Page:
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Dolly Matten voted to Brainerd City Council

Dolly Matten is the new Brainerd City Council member.

Matten was voted into the position Monday during a special council meeting.

“I’m a little surprised,” she said after the vote. “They were all good candidates.”

Eleven residents applied for open at-large council seat, which became vacant recently after the death of Council President Bonnie Cumberland.

At the meeting Monday, each applicant was given up to five minutes to speak to why they should be chosen.

City council member Dave Pritschet joined the meeting via Skype from Boston.

After each candidate spoke, the council voted using the following procedure: each council member cast a vote using a single ballot. The candidate receiving the fewest votes in that round was eliminated (As well as any candidates receiving zero votes). The council then voted for the remaining candidates.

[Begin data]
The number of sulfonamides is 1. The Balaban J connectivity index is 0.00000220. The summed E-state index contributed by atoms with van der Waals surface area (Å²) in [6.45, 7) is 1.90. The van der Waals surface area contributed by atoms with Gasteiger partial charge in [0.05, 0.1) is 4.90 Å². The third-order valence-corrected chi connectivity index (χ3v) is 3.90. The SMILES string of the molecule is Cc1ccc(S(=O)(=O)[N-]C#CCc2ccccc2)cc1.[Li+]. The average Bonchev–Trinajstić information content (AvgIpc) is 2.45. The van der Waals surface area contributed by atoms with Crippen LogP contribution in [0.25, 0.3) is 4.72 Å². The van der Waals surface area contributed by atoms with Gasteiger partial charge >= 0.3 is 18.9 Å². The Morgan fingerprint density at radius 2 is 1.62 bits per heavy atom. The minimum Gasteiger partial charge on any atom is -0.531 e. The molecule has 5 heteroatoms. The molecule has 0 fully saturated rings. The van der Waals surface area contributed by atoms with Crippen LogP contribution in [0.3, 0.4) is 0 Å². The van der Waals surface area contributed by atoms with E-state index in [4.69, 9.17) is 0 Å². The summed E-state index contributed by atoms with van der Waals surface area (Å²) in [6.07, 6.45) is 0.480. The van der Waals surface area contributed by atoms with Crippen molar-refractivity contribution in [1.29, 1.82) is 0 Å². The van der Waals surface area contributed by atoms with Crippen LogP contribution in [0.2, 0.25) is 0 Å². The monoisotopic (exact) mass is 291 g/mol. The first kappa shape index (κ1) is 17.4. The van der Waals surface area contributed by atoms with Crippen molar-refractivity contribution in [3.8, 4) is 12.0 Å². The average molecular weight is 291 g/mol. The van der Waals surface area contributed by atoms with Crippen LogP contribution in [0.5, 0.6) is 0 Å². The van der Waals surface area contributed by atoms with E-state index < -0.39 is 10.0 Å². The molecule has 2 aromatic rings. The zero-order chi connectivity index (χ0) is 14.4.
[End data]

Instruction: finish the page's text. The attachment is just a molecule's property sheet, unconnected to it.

Here is who received votes:

First round: Gabe Johnson, Susan Hilgart, Matt Taylor, two for Matten, Dirk VanDerwerker. None were eliminated from those listed.

Second round: Two for Hilgart, Johnson, Taylor, two for Matten. Johnson and Taylor were eliminated.

Third round: Three for Hilgart; three for Matten

Fourth round: Three for Hilgart; three for Matten

Fifth round: Three for Hilgart; three for Matten

After the third tie, Mayor James Wallin chose between the two candidates.

Wallin said the decision was not easy, adding that he gave both the same numerical value based on his own weighting system.

After a several moment pause, Wallin named Matten as the new city council member.

Matten, 43, has lived in Brainerd for 13 years. She lives on Ninth Avenue Northeast and is a real estate agent/broker, is a member of the Planning Commission and is an active volunteer.

Matten will finish out Cumberland’s term, which is over at the end of this year. She must then run again in the election if she wants to hold the seat.

Matten says she’s looking forward to bringing the city’s strategic plan to life.

“I feel it’s a good fit,” she said. “It’s about knowing what’s going on and wanting to have a voice. A voice not just for few, but for many.”

Here’s what the other candidates had to say:


Age: 31

Address: 1403 Quince St.

Years in Brainerd: 31

Job: Owner of a marketing consulting business.

Qualifications: Active Brainerd Jaycees member.